Straits Chinese Porcelain Sparks Bidding Battle at Australian Auction

Straits Chinese Porcelain Sparks Bidding Battle at Australian Auction
Zwei Teller aus „Straits Chinese Porcelain“ der Qing-Dynastie (19. Jahrhundert)
(Courtesy Theodore Bruce Auctions)

Australian auction house Theodore Bruce Auctions found themselves in the enviable position of being at the forefront of a developing trend in the market for antique Chinese porcelain during their 19th February sale of Asian art and antiques.

Included in the sale were a number of pieces of Straits Chinese Porcelain which excited huge interest from buyers in Singapore and Malaysia who fought over the items sourced from a private collection.  The enthusiastic response from collectors and investors reflects a growing interest in the Straits Chinese Porcelain niche market which is still in its infancy.

A Pair of Qing dynasty (19th century) Straits Chinese Porcelain Dishes produced the best result for the category fetching AUD$1,300 against an estimate of AUD$120-$180.  The dishes, decorated with phoenix and peony as the central design over a green ground in the, were made in the Jingdezhen kilns for the Nyonya people of this region.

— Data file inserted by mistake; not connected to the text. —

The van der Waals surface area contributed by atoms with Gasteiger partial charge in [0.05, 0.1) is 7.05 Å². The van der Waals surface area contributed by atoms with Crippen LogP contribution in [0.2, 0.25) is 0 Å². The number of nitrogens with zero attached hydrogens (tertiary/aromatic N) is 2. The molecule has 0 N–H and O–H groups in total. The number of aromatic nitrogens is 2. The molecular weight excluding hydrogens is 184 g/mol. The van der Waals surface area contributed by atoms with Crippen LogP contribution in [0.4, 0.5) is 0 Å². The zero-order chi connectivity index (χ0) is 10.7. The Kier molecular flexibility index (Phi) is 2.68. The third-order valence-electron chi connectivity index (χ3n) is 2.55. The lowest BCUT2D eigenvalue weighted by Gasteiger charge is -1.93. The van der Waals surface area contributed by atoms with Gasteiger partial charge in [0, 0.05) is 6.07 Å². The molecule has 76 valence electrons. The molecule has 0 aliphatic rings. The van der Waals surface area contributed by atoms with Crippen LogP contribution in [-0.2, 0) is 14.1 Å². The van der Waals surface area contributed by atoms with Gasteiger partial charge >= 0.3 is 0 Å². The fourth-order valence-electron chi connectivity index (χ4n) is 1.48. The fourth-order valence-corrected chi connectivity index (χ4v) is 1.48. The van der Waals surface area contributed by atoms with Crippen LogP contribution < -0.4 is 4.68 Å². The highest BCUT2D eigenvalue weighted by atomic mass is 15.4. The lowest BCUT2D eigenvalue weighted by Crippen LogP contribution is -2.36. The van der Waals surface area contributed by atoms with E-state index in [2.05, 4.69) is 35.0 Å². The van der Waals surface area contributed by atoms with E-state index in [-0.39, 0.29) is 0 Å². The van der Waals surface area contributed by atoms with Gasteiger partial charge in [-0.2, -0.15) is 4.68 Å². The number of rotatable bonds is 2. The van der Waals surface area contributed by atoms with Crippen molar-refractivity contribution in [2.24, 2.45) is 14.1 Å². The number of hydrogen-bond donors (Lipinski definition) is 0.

Straits Chinese Porcelain, also known as Nyonyaware, is a little known category of nineteenth century polychrome enamelled export porcelain that was made exclusively for the unique community of Straits-born Chinese whose ancestors first settled down in Malacca at the beginning of the fourteenth century. Identifiable by the one recurrent theme of the phoenix-and-tree peony design, 19th century Nyonyaware was technically difficult to make and depended heavily on the skills of artisans.

Overall, the private collection of Straits Chinese Porcelain achieved four times the top estimate.  The top price of the sale, however, went to a square Chinese huanghuali table which sold for $16,200 against a presale estimate of $10,000-12,000 to an overseas buyer. 

Lynette Cunnington, the newly appointed Asian art specialist at Theodore Bruce commented that her first quarterly sale of Asian Art held by Theodore Bruce, Sydney, was very successful.  This was a result of Lynette’s gallery background, and understanding the nature of the market and having access to some good private collections.

For information on future Theodore Bruce Auctions refer to their website